I hope everyone is safe from Hurricane Sandy! I lost power for a few hours, which caused a bit of delay in today’s painting, but I was able to finish it in time. Today’s yokai is a fun little kaidan (ghost story) from old Edo.
This one’s name is hard to translate eloquently, but it means “the leave-it-and-get-out-of-here canal.” It comes from Honjo, a neighborhood in Sumida ward, Tokyo.
Long ago, Honjo was full of canals and waterways, and those canals were teaming with fish. It was common for people to make their living catching and selling fish caught in the moat system.
One night, two fishermen were fishing in a particular spot in Honjo at sunset. They noticed that they were catching many more fish than usual, and so they fished and fished, filling their baskets to the brim. After some time, when they could hold no more fish, they happily packed up their tackle and prepared to carry their large catches home. Just as they were about to leave, they heard an eerie, terrible voice come up from the canal: “Oiteke (leave it and get out of here)!”
What happens next depends on who is telling the story… some say that both fishermen dropped their baskets and fled, and when they returned later that night, both baskets were empty. Others say that they fled home with their baskets, but when they got home and looked inside, there wasn’t even a single fish in the baskets. But the most chilling version goes like this:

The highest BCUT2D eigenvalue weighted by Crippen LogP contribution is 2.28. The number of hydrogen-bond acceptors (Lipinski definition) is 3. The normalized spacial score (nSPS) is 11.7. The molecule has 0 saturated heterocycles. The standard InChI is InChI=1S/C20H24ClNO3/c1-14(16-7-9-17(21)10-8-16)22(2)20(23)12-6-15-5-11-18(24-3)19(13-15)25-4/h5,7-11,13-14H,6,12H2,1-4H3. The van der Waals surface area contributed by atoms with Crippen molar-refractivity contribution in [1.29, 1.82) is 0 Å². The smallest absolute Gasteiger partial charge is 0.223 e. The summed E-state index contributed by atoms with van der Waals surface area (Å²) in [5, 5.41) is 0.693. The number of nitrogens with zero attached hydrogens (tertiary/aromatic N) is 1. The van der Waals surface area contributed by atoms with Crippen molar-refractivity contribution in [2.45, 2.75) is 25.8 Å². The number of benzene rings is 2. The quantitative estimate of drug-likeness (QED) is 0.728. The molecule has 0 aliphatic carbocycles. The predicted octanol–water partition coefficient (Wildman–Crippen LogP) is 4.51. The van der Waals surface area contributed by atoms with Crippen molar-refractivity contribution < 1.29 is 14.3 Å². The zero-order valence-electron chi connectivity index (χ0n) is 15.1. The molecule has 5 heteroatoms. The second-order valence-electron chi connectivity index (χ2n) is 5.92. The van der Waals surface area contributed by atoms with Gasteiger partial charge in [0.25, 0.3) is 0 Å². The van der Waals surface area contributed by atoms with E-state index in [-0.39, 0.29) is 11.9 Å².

Both fisherman turned and fled, one of the, dropping his basket and the other taking his with him. The fisherman who dropped his basket ran all the way back to his house and bolted the door. The fisherman who fled with his basket ran didn’t get far — a ghostly hand rose up out of the canal and dragged him into the water, basket and all. He was never seen again.
Finally, in some versions, the second fisherman makes it home, but later that night he wakes up with kanashibari, and lies helpless as a ghostly shape drags him out of his bed and into the canal, never be to be seen again.
So what exactly is oiteke-bori? Nobody really knows… However, by far the most common explanation is that a kappa was responsible, hungry and too lazy to fish himself. Others blame a tricky tanuki. Still other explanations exist, covering everything from a yūrei, a kawauso, a mujina, and even a suppon (a Chinese soft-shelled turtle turned yokai).
Are you interested in yokai? Can’t get enough of strange Japanese culture? Then you should check out my book, The Night Parade of One Hundred Demons, on Amazon.com and learn the story behind over one hundred of these bizarre monsters!